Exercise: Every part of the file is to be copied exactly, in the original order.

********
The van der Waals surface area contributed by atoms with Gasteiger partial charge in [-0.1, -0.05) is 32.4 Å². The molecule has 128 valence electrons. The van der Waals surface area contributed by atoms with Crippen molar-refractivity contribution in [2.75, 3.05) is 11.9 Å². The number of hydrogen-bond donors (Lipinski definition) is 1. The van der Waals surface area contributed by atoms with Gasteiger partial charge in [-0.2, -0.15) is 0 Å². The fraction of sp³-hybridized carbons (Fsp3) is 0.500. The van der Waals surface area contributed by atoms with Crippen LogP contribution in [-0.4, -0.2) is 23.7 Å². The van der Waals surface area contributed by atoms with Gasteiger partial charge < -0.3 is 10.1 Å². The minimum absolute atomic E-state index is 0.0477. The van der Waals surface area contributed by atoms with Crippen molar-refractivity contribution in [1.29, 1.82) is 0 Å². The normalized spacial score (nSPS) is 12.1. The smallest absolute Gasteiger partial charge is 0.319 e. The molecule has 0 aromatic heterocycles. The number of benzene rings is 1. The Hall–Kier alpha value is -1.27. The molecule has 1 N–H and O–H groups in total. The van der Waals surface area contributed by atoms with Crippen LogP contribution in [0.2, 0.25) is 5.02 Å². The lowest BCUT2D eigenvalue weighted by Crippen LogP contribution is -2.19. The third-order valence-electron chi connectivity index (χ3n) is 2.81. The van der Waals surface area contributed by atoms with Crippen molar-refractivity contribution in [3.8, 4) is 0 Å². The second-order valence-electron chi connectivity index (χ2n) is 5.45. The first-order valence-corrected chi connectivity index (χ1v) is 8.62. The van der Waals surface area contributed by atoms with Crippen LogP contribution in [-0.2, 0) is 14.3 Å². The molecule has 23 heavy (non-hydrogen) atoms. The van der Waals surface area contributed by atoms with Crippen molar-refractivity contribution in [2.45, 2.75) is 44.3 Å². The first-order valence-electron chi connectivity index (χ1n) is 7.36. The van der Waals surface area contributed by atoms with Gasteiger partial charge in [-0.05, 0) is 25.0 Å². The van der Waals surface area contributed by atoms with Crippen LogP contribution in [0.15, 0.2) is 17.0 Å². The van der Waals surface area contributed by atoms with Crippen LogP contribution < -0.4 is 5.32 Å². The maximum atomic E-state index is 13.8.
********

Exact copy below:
The van der Waals surface area contributed by atoms with Gasteiger partial charge in [-0.1, -0.05) is 32.4 Å². The molecule has 128 valence electrons. The van der Waals surface area contributed by atoms with Crippen molar-refractivity contribution in [2.75, 3.05) is 11.9 Å². The number of hydrogen-bond donors (Lipinski definition) is 1. The van der Waals surface area contributed by atoms with Gasteiger partial charge in [-0.2, -0.15) is 0 Å². The fraction of sp³-hybridized carbons (Fsp3) is 0.500. The van der Waals surface area contributed by atoms with Crippen LogP contribution in [-0.4, -0.2) is 23.7 Å². The van der Waals surface area contributed by atoms with Gasteiger partial charge < -0.3 is 10.1 Å². The minimum absolute atomic E-state index is 0.0477. The van der Waals surface area contributed by atoms with Crippen molar-refractivity contribution in [1.29, 1.82) is 0 Å². The normalized spacial score (nSPS) is 12.1. The smallest absolute Gasteiger partial charge is 0.319 e. The molecule has 0 aromatic heterocycles. The number of benzene rings is 1. The Hall–Kier alpha value is -1.27. The molecule has 1 N–H and O–H groups in total. The van der Waals surface area contributed by atoms with Crippen LogP contribution in [0.2, 0.25) is 5.02 Å². The lowest BCUT2D eigenvalue weighted by Crippen LogP contribution is -2.19. The third-order valence-electron chi connectivity index (χ3n) is 2.81. The van der Waals surface area contributed by atoms with Crippen molar-refractivity contribution in [3.8, 4) is 0 Å². The second-order valence-electron chi connectivity index (χ2n) is 5.45. The first-order valence-corrected chi connectivity index (χ1v) is 8.62. The van der Waals surface area contributed by atoms with Crippen LogP contribution in [-0.2, 0) is 14.3 Å². The molecule has 23 heavy (non-hydrogen) atoms. The van der Waals surface area contributed by atoms with Crippen molar-refractivity contribution in [2.45, 2.75) is 44.3 Å². The first-order valence-electron chi connectivity index (χ1n) is 7.36. The van der Waals surface area contributed by atoms with Gasteiger partial charge in [-0.05, 0) is 25.0 Å². The van der Waals surface area contributed by atoms with Crippen LogP contribution in [0.15, 0.2) is 17.0 Å². The van der Waals surface area contributed by atoms with Crippen LogP contribution < -0.4 is 5.32 Å². The maximum atomic E-state index is 13.8.